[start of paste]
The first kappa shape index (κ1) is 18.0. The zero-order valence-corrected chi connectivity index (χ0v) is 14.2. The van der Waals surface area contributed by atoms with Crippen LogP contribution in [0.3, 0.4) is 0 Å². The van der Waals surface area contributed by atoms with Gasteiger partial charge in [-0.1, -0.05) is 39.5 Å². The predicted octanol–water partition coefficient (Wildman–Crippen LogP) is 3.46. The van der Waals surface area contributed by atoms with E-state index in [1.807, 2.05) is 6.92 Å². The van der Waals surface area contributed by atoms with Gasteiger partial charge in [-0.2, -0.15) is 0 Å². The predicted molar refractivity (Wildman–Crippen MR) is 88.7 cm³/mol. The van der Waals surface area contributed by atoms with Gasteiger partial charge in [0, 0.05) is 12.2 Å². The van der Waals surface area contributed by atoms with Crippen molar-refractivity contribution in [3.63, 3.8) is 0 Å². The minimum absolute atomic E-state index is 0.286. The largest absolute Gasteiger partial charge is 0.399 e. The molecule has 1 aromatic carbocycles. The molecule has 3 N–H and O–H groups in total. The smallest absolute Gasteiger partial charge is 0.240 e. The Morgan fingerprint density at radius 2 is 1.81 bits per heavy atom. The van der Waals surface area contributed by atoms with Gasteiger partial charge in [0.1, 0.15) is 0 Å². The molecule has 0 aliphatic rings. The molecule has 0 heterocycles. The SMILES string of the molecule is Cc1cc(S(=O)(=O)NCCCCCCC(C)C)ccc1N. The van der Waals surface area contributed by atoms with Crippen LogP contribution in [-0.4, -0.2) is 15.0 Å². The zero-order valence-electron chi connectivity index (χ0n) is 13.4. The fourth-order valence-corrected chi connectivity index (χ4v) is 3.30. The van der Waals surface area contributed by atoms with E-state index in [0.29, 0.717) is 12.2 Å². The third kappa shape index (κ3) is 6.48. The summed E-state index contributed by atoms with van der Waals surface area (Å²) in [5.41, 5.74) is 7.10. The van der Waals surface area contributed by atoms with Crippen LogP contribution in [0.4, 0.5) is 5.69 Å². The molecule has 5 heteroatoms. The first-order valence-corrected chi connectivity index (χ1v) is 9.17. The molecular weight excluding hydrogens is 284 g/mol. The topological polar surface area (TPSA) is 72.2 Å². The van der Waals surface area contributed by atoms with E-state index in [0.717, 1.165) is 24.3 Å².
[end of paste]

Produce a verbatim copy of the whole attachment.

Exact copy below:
The first kappa shape index (κ1) is 18.0. The zero-order valence-corrected chi connectivity index (χ0v) is 14.2. The van der Waals surface area contributed by atoms with Crippen LogP contribution in [0.3, 0.4) is 0 Å². The van der Waals surface area contributed by atoms with Gasteiger partial charge in [-0.1, -0.05) is 39.5 Å². The predicted octanol–water partition coefficient (Wildman–Crippen LogP) is 3.46. The van der Waals surface area contributed by atoms with E-state index in [1.807, 2.05) is 6.92 Å². The van der Waals surface area contributed by atoms with Gasteiger partial charge in [-0.2, -0.15) is 0 Å². The predicted molar refractivity (Wildman–Crippen MR) is 88.7 cm³/mol. The van der Waals surface area contributed by atoms with Gasteiger partial charge in [0, 0.05) is 12.2 Å². The van der Waals surface area contributed by atoms with Crippen molar-refractivity contribution in [3.63, 3.8) is 0 Å². The minimum absolute atomic E-state index is 0.286. The largest absolute Gasteiger partial charge is 0.399 e. The molecule has 1 aromatic carbocycles. The molecule has 3 N–H and O–H groups in total. The smallest absolute Gasteiger partial charge is 0.240 e. The Morgan fingerprint density at radius 2 is 1.81 bits per heavy atom. The van der Waals surface area contributed by atoms with Gasteiger partial charge in [0.1, 0.15) is 0 Å². The molecule has 0 aliphatic rings. The molecule has 0 heterocycles. The SMILES string of the molecule is Cc1cc(S(=O)(=O)NCCCCCCC(C)C)ccc1N. The van der Waals surface area contributed by atoms with Crippen LogP contribution in [-0.4, -0.2) is 15.0 Å². The zero-order valence-electron chi connectivity index (χ0n) is 13.4. The fourth-order valence-corrected chi connectivity index (χ4v) is 3.30. The van der Waals surface area contributed by atoms with E-state index in [0.29, 0.717) is 12.2 Å². The third kappa shape index (κ3) is 6.48. The summed E-state index contributed by atoms with van der Waals surface area (Å²) in [5.41, 5.74) is 7.10. The van der Waals surface area contributed by atoms with Crippen LogP contribution in [0.4, 0.5) is 5.69 Å². The molecule has 5 heteroatoms. The first-order valence-corrected chi connectivity index (χ1v) is 9.17. The molecular weight excluding hydrogens is 284 g/mol. The topological polar surface area (TPSA) is 72.2 Å². The van der Waals surface area contributed by atoms with E-state index in [0.717, 1.165) is 24.3 Å².